Article and photos by Joe Mish
February fourth, late afternoon, marked a close encounter with a gray ghost I have been chasing for decades. Face to face at eighteen paces, the apparition materialized out of the river’s mist. So close, our eyes met as I looked unavoidably through the lens of its honey-brown/yellow eyes and into its soul.
Just as an opening act raises the energy of the audience, three terrified deer ran past moments before on the same trail and I do not use the word ‘terrified’ lightly.
I quickly picked up the camera in anticipation of more deer running through the constricted pass. I was sure there would be a second act, though had no idea what it might be.
To my amazement, shock and awe, a coyote appeared. I always wondered if I could tell a coyote from someone’s pet dog. Well I’m here to tell you, the recognition was instant and left no doubt which canine version stood before me.
The eyes, the yellow eyes, commanded full attention at that close a distance. The coyote’s mottled gray fur blended so perfectly into the leaf covered ground, its eyes appeared as two gleaming orbs hovering, unattached, in the air, above the ground.
The eyes, those yellow eyes, were a personal invitation afforded to me as a momentary portal through which to view the heart of a wild spirit.
The coyote is a mythological character come to life whose reputation for intelligence and adaptability is well documented in ancient tribes’ oral histories. Amazing, our interaction with coyotes in ancient times has continued unabated to this day. The coyote appropriately goes by any one of several aliases, yotes, song dog, brush wolf, prairie wolf, so fitting for a reputed trickster as described in the myths of many early cultures.
Originating in the west, coyotes have migrated east on their own, as well as spread by intentional redistribution. The first documented sighting of a coyote in NJ is reported to be 1939 and today they have been reported in each of New Jersey’s 21 counties. Song dogs have been legal game in NJ since 1998. Many states have been conducting genetic studies on coyotes and some, like NJ require the killing of a coyote by legal means or roadkill, be immediately reported to the state division of fish and wildlife.
The eastern coyote is generally much larger than its western cousin. The largest coyote has been reported at 55 pounds, though they average much less. DNA sampling has documented coyotes and wolves have mated, which may explain the larger size and the color variation in their coats. Coyotes will, on rare occasion, mate with dogs and are referred to as coydogs.
Coyotes are now well established in our area and often, a red or gray fox will be mistaken for a coyote. The visual differences between the two species are dramatic, size and coloration the most obvious.
Coyotes have always been at the center of controversy, especially in the west where livestock depredation is a concern. Their adaptability includes a diet so varied as to take advantage of whatever fare is available. That menu may include pets, insects, plants or poultry. Coyotes have been trapped, poisoned and shot and yet persist in viable populations in close proximity to man, thus have earned a ghost-like reputation. Someone once said of a coyote, ‘if you turned a coyote loose on a tennis court it could disappear behind the net!”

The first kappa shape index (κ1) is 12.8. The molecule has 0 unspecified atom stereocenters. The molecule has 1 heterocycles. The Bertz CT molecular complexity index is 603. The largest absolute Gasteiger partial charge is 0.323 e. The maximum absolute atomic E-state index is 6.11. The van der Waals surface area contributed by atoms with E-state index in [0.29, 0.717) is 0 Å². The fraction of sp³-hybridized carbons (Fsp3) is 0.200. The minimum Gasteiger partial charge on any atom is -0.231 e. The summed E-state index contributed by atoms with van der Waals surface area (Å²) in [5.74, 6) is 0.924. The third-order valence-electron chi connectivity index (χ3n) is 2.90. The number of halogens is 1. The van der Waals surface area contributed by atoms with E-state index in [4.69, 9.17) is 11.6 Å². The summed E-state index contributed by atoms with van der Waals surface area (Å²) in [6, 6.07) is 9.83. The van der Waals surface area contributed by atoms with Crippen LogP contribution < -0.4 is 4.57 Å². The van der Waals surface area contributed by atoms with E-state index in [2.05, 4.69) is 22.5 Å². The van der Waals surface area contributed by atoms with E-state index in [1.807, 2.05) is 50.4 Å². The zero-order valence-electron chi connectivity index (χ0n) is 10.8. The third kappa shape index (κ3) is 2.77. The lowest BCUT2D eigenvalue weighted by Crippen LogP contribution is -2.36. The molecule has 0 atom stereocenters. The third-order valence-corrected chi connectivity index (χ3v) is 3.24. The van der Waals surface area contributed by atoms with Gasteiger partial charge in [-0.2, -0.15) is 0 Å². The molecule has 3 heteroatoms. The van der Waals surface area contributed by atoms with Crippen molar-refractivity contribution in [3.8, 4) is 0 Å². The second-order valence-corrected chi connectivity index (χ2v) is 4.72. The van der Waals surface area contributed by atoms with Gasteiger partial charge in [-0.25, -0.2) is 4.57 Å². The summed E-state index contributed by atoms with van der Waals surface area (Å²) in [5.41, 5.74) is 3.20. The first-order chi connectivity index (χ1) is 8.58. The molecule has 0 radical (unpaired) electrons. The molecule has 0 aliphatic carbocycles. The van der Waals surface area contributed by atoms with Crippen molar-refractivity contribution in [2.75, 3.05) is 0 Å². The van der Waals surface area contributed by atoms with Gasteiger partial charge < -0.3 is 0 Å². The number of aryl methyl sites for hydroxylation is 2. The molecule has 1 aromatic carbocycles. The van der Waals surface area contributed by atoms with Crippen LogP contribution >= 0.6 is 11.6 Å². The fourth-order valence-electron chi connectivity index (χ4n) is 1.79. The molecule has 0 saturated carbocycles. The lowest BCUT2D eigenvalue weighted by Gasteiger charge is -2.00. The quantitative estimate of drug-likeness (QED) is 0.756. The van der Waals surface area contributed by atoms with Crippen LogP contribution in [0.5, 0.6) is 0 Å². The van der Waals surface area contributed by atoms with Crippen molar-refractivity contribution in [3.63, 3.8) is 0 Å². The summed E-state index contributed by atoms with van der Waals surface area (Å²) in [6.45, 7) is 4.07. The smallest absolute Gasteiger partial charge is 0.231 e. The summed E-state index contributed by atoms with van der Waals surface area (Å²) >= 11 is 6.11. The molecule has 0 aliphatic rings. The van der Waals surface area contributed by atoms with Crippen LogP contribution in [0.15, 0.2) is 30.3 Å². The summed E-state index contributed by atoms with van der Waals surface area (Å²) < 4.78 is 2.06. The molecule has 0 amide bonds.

In the court of popular opinion, defenders stand opposed.
A doctor I know was nonplussed at my excitement of encountering a coyote. He regularly sees them on his property and one often comes to play with his 110-pound German shepherd.
Another strong proponent and defender of coyotes is Geri Vistein, who has written a great book, “I Am Coyote”. Geri also has a website and Face Book page, “Coyote Center, Carnivores, Ecology and Coexistence”. Geri explains that coyotes are an indispensible part of our living web of life and points out coyote management errors that add to the problem of negative human/ coyote interaction.
However you view coyotes, this wild and untamed spirit, wrapped in gray fur, is worthy of admiration. If you love dogs, it is not a leap to extend that feeling to their wild cousins. But be warned, not everyone shares that love.
It is quite a feat for any species to have flourished in times gone by and still maintain genetically viable numbers in the midst of an expanding human population and chronic loss of natural habitat.
The coyote remains more of mythological character of dubious existence, as it is rarely ever seen; you are more likely to hear a chorus of melodious howls on a cold and still winter night than to ever see a coyote. As with any sound in the night, its source and location are left to pure speculation which only deepens the mystery of the gray ghost’s existence. Doubt creeps in when your eyes fail to confirm what your ears hear.
For more information on coyotes see the link on the NJ Fish and Wildlife site.
Author Joe Mish has been running wild in New Jersey since childhood when he found ways to escape his mother’s watchful eyes. He continues to trek the swamps, rivers and thickets seeking to share, with the residents and visitors, all of the state’s natural beauty hidden within full view. To read more of his writing and view more of his gorgeous photographs visit Winter Bear Rising, his wordpress blog. Joe’s series “Nature on the Raritan, Hidden in Plain View” runs monthly as part of the LRWP “Voices of the Watershed” series. Writing and photos used with permission from the author. Contact firstname.lastname@example.org. See more articles and photos at winterbearrising.wordpress.com.